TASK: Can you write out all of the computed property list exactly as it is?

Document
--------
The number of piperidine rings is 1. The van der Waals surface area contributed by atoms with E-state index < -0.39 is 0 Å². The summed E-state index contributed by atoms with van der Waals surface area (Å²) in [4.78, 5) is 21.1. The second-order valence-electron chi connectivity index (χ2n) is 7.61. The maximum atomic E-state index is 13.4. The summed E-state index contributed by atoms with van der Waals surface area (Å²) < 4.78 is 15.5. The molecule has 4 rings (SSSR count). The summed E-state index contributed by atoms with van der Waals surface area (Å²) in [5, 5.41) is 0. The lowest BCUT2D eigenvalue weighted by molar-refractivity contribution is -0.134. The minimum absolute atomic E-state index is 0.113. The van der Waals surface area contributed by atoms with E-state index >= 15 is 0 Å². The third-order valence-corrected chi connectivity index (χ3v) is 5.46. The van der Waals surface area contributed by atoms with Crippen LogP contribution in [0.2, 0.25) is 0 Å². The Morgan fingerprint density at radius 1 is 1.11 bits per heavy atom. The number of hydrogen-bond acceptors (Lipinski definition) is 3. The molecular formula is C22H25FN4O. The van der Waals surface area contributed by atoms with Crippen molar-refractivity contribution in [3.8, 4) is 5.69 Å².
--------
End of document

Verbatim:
The number of piperidine rings is 1. The van der Waals surface area contributed by atoms with E-state index < -0.39 is 0 Å². The summed E-state index contributed by atoms with van der Waals surface area (Å²) in [4.78, 5) is 21.1. The second-order valence-electron chi connectivity index (χ2n) is 7.61. The maximum atomic E-state index is 13.4. The summed E-state index contributed by atoms with van der Waals surface area (Å²) < 4.78 is 15.5. The molecule has 4 rings (SSSR count). The summed E-state index contributed by atoms with van der Waals surface area (Å²) in [5, 5.41) is 0. The lowest BCUT2D eigenvalue weighted by molar-refractivity contribution is -0.134. The minimum absolute atomic E-state index is 0.113. The van der Waals surface area contributed by atoms with E-state index >= 15 is 0 Å². The third-order valence-corrected chi connectivity index (χ3v) is 5.46. The van der Waals surface area contributed by atoms with Crippen LogP contribution in [0.2, 0.25) is 0 Å². The Morgan fingerprint density at radius 1 is 1.11 bits per heavy atom. The number of hydrogen-bond acceptors (Lipinski definition) is 3. The molecular formula is C22H25FN4O. The van der Waals surface area contributed by atoms with Crippen molar-refractivity contribution in [3.8, 4) is 5.69 Å².